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Client-Facing  Web E-Trading Platforms
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Client-Facing Web E-Trading Platforms






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    Client-Facing  Web E-Trading Platforms Client-Facing Web E-Trading Platforms Presentation Transcript

    • Client-Facing Web E-Trading Platforms
      A Leading Fortune 100 Company 1.2.2011
    • About the Project
      Web-based Delivery
      Browser-based rich internet application
      Some state shared between the client and the server
      Latency tolerance is very low with streaming prices and trading
      Multiple Stakeholders
      Several business units with different priorities and interests
      Existing applications that need to be integrated
      Downstream System Timelines
      Release/Change management windows of downstream systems
      Aggressive delivery schedule
    • Existing Architecture
      Web E-Trading Platform
      Largely an integration project with the actual trading systems
      Differing downstream dependencies
      Differing downstream performance characteristics
      Not a Typical Web-Application
      Many non-request-driven event flows
      Caching difficult as data can change in multiple ways
      Not every downstream system is designed for end-user responsiveness
    • 4
      High Level Initial Architecture
    • 5
      High Level Initial Architecture –FULL SCREEN
    • Technical Challenges, Part 1
      Middle Tier to reach Trading Systems
      Many point-to-point (p2p) connections
      Shared message bus to notify components of changes
      Distributed nature involves high translation overhead
      Distributed transactions required over many p2pconnections
      Very distributed management of shared data
      Low tolerance for system latency
      Inter-tangled SDLCs of various teams
    • 7
      Technical Challenges, Part 2
      Large number of non-request handling processes/moving parts
      High DB/downstream connection count
      DB Latency and scalability, pessimistic locking, etc.
      Performance bound to downstream systems
      Inconsistent data/state in various systems without constant event broadcast
      Inter-dependency of development groups
      Management tools require too much awareness of infrastructure.
      Too many ptp connections
      over reliance on shared message bus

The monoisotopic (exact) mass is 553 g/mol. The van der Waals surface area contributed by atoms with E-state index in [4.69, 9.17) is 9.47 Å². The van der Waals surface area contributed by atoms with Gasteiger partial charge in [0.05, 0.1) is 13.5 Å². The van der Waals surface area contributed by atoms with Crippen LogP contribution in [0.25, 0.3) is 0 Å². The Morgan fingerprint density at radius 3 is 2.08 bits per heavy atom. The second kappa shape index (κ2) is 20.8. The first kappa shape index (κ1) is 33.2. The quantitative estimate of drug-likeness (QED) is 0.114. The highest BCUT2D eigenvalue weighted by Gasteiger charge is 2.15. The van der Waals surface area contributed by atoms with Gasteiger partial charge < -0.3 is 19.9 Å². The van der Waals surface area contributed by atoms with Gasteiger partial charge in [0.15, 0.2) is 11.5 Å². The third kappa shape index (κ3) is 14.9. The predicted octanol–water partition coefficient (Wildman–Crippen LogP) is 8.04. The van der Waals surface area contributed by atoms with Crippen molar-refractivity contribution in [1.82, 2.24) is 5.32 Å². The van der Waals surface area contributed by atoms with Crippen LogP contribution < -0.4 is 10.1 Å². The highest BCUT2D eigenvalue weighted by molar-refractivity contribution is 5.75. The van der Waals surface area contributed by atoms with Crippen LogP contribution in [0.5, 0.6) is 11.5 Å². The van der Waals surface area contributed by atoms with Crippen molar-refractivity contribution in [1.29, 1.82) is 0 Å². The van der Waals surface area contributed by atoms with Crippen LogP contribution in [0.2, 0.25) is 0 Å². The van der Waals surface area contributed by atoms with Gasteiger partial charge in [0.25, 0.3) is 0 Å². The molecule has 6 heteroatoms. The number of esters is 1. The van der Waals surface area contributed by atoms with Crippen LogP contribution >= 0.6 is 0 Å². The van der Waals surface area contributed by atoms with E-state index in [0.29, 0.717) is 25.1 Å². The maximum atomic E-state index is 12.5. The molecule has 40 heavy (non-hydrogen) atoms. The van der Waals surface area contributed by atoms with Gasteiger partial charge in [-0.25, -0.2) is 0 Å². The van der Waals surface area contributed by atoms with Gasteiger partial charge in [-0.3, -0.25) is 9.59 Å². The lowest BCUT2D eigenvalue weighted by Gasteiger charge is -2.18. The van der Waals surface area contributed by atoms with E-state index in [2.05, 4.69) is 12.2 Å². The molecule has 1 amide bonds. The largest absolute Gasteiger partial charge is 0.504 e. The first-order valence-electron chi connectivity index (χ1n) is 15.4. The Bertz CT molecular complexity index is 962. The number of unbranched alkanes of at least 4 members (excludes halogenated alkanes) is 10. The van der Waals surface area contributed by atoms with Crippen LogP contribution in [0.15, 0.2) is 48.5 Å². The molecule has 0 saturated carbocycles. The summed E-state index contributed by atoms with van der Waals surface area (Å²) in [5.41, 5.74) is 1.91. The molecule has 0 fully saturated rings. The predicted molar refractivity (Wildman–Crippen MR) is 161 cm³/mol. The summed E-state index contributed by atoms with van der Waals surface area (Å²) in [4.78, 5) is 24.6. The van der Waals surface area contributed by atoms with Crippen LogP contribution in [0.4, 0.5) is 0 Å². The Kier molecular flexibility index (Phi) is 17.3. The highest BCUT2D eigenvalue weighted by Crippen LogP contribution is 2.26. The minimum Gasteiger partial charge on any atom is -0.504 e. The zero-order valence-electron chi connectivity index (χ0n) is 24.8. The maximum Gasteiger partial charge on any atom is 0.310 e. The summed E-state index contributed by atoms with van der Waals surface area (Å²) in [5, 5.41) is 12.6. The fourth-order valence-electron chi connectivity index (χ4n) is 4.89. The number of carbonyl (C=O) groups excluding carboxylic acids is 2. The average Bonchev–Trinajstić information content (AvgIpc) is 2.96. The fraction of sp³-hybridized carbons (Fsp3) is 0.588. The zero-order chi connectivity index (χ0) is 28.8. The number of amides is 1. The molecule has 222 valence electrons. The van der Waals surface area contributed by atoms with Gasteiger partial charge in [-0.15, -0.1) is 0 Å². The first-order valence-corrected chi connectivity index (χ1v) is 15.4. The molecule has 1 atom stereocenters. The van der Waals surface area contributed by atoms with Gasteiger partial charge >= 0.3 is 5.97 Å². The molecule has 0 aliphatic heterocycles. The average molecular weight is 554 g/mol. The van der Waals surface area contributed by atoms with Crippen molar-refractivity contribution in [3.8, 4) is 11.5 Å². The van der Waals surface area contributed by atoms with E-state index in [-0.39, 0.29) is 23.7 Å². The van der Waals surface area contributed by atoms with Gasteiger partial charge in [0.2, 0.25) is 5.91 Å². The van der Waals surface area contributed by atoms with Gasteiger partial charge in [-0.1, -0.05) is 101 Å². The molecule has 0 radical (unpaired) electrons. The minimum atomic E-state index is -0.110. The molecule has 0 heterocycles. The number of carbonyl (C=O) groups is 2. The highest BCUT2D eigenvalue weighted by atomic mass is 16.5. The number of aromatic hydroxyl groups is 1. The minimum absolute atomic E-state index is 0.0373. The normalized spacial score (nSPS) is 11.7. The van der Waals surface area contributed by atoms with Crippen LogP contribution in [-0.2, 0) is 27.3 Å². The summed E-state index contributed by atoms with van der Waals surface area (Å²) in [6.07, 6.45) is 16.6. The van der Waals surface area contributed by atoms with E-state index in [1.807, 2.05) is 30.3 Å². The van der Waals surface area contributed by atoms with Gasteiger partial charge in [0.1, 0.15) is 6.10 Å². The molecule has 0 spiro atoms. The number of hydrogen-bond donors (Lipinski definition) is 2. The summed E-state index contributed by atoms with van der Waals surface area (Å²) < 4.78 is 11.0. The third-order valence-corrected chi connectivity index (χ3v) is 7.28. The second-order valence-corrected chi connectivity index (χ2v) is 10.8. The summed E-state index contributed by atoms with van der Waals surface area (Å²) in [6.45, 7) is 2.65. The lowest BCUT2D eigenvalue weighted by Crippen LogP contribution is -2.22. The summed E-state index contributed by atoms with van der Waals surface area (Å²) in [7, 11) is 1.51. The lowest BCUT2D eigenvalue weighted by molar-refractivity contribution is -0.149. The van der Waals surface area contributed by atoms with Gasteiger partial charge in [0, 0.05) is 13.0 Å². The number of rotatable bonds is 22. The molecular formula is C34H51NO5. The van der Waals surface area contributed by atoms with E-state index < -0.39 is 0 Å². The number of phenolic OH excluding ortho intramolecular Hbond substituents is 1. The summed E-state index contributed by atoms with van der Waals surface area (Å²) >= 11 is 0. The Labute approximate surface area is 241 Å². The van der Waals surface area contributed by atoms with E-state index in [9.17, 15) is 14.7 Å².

• 8
      Scalability Examples, Part 1
      Account Management Tool
      Change data
      Invalidate caches
      Send notifications to users
      All done by the tool
    • 9
      Scalability Examples, Part 2
      Data Maintenance Jobs
      Change data in local DB
      Notify other processes
      Stream updates to users
      All done by the job
    • 10
      High Level Arch. incorporating XAP
    • 11
      High Level Arch. incorporating XAP –FULL SCREEN
    • Benefits of incorporating XAP, Part 1
      A home for non-web traffic
      Processing Units house downstream system event reactors.
      Transactionally handle downstream events alongside the golden source of application data
      Emit events to the web event bus if and when necessary
      Consistent Admin API for monitoring services in the grid
      Real-time self-updating cache
      Local Cache/Views eliminate out-of-web process lookups when necessary.
      Moves the RDBMS off the critical path to the recovery path
      The Space becomes a Primary data source for web tier
    • Benefits of incorporating XAP, Part 2
      More than a cache: A platform and API
      Not only for the data – also a giant distributed spring context
      Space Remotedinterfaces, Polling Containers, and the standard partitioned data grid.
      Scalability built-in with configurable SLA’s
      Optional elastic capacity capabilities are available.
      Deployment Independence
      Functional units deployed as Processing Units
      Contracts between Web Services and UI, and Web Layer and GS via Space Remoting
      Hot redeployment of units without downtime.
      Intra-platform dependencies abstracted to Space URLs
    • Scalability Examples Revisited, Part 1
      Account Management Tool
      Space Remoting Calls
      Caches notified by space
      Simple admin API
      Tool is a user of the Admin API
    • 15
      Scalability Examples, Part 2
      Data Maintenance Jobs
      Listening from the Space
      Changing space data inside a transaction
      Consistent data modification pattern
      Easy failover to a backup node.
    • Summary
      Distributed modification of Shared Data
      Varying SLA’s of downstream systems
      Too many moving parts needed attending to when making data changes
      RDBMS overloaded by being on the critical path with too many processes
      A platform for deploying distributed event driven architecture
      Databases moved to the recovery path
      Benefits to the SDLC with each PU being a differently released context
      Inbuilt resilience and scalability with configurable partitioning and failover
      Delivering a true platform ecosystem
    • 17